I've decided to revise this accepted answer as the state of the art has moved significantly in the last 18 months, and much better alternatives exist.
MongoDB is a sub-par choice for a scalable logging solution. There are the usual reasons for this (write performance under load for example). I'd like to put forward one more, which is that it only solves a single use case in a logging solution.
A strong logging solution needs to cover at least the following stages:
MongoDB as a choice only solves the Storage use case (albeit somewhat poorly). Once the complete chain is analysed, there are more appropriate solutions.
@KazukiOhta mentions a few options. My preferred end to end solution these days involves:
The underlying use of ElasticSearch for log data storage uses the current best of breed NoSQL solution for the logging and searching use case. The fact that Logstash-Forwarder / Logstash / ElasticSearch / Kibana3 are under the umbrella of ElasticSearch makes for an even more compelling argument.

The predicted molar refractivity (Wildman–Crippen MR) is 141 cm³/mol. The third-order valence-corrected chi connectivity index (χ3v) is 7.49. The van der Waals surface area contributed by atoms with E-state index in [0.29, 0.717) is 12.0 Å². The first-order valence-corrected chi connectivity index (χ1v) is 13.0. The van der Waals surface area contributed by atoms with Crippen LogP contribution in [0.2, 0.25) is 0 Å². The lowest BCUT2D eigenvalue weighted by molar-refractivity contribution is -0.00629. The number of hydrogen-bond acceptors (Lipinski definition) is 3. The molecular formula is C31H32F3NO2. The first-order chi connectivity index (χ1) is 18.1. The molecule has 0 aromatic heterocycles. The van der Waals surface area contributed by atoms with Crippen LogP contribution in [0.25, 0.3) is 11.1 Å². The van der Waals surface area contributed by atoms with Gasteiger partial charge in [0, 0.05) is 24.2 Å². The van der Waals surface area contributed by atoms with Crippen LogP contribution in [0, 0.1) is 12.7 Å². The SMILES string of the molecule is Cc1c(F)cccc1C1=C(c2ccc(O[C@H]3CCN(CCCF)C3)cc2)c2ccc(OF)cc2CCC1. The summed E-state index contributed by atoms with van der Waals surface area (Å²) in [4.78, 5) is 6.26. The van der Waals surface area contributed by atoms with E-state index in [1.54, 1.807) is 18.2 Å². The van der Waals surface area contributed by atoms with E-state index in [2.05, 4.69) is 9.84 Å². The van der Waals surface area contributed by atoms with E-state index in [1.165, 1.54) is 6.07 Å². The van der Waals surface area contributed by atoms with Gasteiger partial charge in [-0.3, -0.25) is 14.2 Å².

Since Logstash can also act as a Graphite proxy, a very similar chain can be built for the associated problem of collecting and analysing metrics (not just logs).
MongoDB Capped Collections are extremely popular and suitable for logging, with the added bonus of being 'schema less', which is usually a semantic fit for logging. Often we only know what we want to log well into a project, or after certain issues have been found in production. Relational databases or strict schemas tend to be difficult to change in these cases, and attempts to make them 'flexible' tends just to make them 'slow' and difficult to use or understand.
But if you'd like to manage your logs in the dark and have lasers going and make it look like you're from space there's always Graylog2 which uses MongoDB as part of its overall infrastructure but provides a whole lot more on top such as a common, extensible format, a dedicated log collection server, distributed architecture and a funky UI.